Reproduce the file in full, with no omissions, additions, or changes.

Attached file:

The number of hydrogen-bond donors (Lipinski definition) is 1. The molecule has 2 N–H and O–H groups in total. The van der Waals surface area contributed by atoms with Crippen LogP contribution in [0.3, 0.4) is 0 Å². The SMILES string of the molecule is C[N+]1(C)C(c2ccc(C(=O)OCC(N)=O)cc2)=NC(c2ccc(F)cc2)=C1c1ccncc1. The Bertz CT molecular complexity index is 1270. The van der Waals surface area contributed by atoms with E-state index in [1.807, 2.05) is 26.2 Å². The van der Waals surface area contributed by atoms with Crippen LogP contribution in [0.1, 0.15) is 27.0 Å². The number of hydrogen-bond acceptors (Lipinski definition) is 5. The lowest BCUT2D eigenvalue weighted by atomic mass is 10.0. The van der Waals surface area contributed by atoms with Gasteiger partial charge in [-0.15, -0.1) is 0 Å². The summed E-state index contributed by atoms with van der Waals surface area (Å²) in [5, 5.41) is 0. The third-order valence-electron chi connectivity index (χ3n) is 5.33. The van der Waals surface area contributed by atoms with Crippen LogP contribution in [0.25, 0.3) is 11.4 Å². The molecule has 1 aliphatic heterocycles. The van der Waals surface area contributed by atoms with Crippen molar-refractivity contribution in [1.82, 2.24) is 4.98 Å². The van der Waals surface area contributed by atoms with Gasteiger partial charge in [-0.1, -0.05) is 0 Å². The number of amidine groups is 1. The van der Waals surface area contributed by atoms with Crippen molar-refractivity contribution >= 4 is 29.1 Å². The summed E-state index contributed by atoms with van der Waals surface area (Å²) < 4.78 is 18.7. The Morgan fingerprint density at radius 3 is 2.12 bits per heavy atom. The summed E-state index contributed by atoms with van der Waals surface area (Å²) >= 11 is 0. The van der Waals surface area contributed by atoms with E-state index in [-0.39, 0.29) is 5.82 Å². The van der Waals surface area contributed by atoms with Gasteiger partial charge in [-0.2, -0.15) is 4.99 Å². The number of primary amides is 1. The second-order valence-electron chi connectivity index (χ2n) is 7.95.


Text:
The number of hydrogen-bond donors (Lipinski definition) is 1. The molecule has 2 N–H and O–H groups in total. The van der Waals surface area contributed by atoms with Crippen LogP contribution in [0.3, 0.4) is 0 Å². The SMILES string of the molecule is C[N+]1(C)C(c2ccc(C(=O)OCC(N)=O)cc2)=NC(c2ccc(F)cc2)=C1c1ccncc1. The Bertz CT molecular complexity index is 1270. The van der Waals surface area contributed by atoms with E-state index in [1.807, 2.05) is 26.2 Å². The van der Waals surface area contributed by atoms with Crippen LogP contribution in [0.1, 0.15) is 27.0 Å². The number of hydrogen-bond acceptors (Lipinski definition) is 5. The lowest BCUT2D eigenvalue weighted by atomic mass is 10.0. The van der Waals surface area contributed by atoms with Gasteiger partial charge in [-0.15, -0.1) is 0 Å². The summed E-state index contributed by atoms with van der Waals surface area (Å²) in [5, 5.41) is 0. The third-order valence-electron chi connectivity index (χ3n) is 5.33. The van der Waals surface area contributed by atoms with Crippen LogP contribution in [0.25, 0.3) is 11.4 Å². The molecule has 1 aliphatic heterocycles. The van der Waals surface area contributed by atoms with Crippen molar-refractivity contribution in [1.82, 2.24) is 4.98 Å². The van der Waals surface area contributed by atoms with Gasteiger partial charge in [-0.1, -0.05) is 0 Å². The number of amidine groups is 1. The van der Waals surface area contributed by atoms with Crippen molar-refractivity contribution >= 4 is 29.1 Å². The summed E-state index contributed by atoms with van der Waals surface area (Å²) < 4.78 is 18.7. The Morgan fingerprint density at radius 3 is 2.12 bits per heavy atom. The summed E-state index contributed by atoms with van der Waals surface area (Å²) >= 11 is 0. The van der Waals surface area contributed by atoms with E-state index in [-0.39, 0.29) is 5.82 Å². The van der Waals surface area contributed by atoms with Gasteiger partial charge in [-0.2, -0.15) is 4.99 Å². The number of primary amides is 1. The second-order valence-electron chi connectivity index (χ2n) is 7.95.